Dwyer leads Steelers in rushing after two weeks.
Georgia Tech’s triple-option offense can play a dual role in both the success and distress to a player with aspirations of getting drafted in the National Football League.
Pittsburgh Steelers running back Jonathan Dwyer was one of those players who saw his draft stock slip even though his college production was as good as any running back in the country back in 2009.
As a true freshman at Georgia Tech, Dwyer finished second in rushing yards (436) and touchdowns (nine). During his sophomore season Dwyer emerged as one of top running backs in the nation, winning the ACC Offensive Player of the Year award by rushing for 1,395 yards averaging seven yards per carry.
The Marietta, GA native would duplicate that exact rushing total of 1,395 in his junior season, leading him to forgo his senior season and put his name in the hat to be drafted in the NFL.
The big-bodied, sometimes pudgy-looking Dwyer's weight hurt him, since the Yellow Jackets utilized him like fullback in their productive but unorthodox offense run by head coach Paul Johnson. With back-to-back 1,395-yard rushing seasons in his sophomore and junior campaigns, Dwyer’s third-to-fourth round NFL draft grade fell by the wayside, being selected in the sixth round in 2010.
Watching film of Dwyer play, it was very clear he was a powerful, quick-footed big man, but the triple-option offense and his weight weighed heavily on how teams perceived him at the professional level. Dwyer admitted, “fortunately the Steelers believed in me,” because his agent told him teams shied away from him because “of the offense I ran in” during his time as a Yellow Jacket.
Looking back, Dwyer recalls April 2010 when name after name was called out from the podium at the NFL Draft, Dwyer would hear 187 players selected before hearing the Pittsburgh Steelers call his name. “I was hoping to go to the Steelers,” after he realized they were close enough on the draft board to grab the guy who earned the college nickname of the "Diesel."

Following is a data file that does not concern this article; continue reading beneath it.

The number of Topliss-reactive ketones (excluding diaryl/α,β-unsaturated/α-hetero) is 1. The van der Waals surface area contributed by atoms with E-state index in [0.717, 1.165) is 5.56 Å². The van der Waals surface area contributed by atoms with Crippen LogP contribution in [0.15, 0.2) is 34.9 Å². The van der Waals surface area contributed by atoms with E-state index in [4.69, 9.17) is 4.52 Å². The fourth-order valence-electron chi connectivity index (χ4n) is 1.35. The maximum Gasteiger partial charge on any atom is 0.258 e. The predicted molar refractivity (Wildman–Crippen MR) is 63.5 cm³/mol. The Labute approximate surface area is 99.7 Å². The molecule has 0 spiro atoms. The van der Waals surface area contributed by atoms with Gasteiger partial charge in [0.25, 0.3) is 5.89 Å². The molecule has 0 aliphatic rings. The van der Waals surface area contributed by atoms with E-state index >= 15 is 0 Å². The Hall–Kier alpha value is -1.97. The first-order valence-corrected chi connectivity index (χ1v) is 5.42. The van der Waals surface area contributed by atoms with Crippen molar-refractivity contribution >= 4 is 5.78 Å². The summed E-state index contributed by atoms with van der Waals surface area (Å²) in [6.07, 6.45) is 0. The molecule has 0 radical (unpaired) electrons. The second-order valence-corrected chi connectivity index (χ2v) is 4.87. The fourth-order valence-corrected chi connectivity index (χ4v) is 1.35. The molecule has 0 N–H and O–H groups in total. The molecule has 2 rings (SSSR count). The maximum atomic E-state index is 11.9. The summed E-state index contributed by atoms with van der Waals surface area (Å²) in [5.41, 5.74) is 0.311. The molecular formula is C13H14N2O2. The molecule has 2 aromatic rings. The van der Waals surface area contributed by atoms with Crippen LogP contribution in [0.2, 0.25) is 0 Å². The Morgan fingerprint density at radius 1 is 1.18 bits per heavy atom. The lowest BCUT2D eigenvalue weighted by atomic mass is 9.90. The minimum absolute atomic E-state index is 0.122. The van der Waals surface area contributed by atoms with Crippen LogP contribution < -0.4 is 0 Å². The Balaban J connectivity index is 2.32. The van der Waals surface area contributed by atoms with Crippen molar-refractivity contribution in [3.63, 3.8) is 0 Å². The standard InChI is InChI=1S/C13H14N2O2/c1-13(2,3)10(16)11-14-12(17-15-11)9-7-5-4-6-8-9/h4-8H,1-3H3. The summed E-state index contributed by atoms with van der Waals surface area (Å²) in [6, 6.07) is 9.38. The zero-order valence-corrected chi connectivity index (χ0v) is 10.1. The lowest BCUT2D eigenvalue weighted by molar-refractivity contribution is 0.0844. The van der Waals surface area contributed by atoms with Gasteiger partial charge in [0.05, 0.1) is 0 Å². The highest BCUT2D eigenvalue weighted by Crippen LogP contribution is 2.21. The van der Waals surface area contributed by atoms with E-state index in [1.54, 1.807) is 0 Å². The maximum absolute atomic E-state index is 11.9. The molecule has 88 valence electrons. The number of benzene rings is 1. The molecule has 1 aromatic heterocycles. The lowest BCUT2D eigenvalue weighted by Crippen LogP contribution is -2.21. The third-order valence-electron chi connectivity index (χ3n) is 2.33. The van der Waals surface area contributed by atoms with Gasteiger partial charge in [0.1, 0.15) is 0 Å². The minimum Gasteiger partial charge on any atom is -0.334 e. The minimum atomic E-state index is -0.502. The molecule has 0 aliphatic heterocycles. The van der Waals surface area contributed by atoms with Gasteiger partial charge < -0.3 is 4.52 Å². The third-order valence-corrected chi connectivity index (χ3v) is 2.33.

Entering his third year in the National Football League, Dwyer has looked impressive. Since OTA’s began this past spring, he has looked like the running back we saw in his time at Georgia Tech, finishing off plays during practice and carrying that over into live games where Dwyer lowers the boom and explodes into defensive players.
After two weeks, he finds himself leading the Pittsburgh Steelers in rushing yards with 71, making the most of the opportunity that has presented itself.
Last December, incumbent starter Rashard Mendenhall tore his ACL, and while he is close to returning, Dwyer has seen his role increase along with teammate Isaac Redman.
“Where so blessed to play his game,” Dwyer said, adding, “the next game is no guarantee so I try to make every play like it’s my last.” It's so apparent watching him run that he runs angry, and the more he gets fed the football the stronger he gets. He admitte, like most running backs, that after a couple of carries the flow and feel of the game sinks in and the natural instinct to carry the football takes over.
“I like him,” said former Pittsburgh Steelers running back Jerome Bettis, who was at Heinz Field after the Steelers 27-10 victory over the New York Jets, adding, “he has great balance, he likes to keep the play alive, run physical and has good quickness.”
The Steelers second all-time leading rusher behind Hall of Fame running back Franco Harris, Bettis smiled, reflecting back to his days carrying the football, acknowledging “being a big back I’m proud to see we have another (big) running back that is able to carry the load.”
In his limited role early in 2012, Dwyer’s play cannot be discounted and I would guess that Steelers GM Kevin Colbert is looking at the former Yellow Jacket as a valuable commodity moving forward for the Steelers franchise. Certain running backs in the National Football League are simply fun to watch when they run with a vengeance looking to punish the defense. Dwyer’s game is emanating towards that style.
Unless otherwise noted, all quotes were obtained first-hand.
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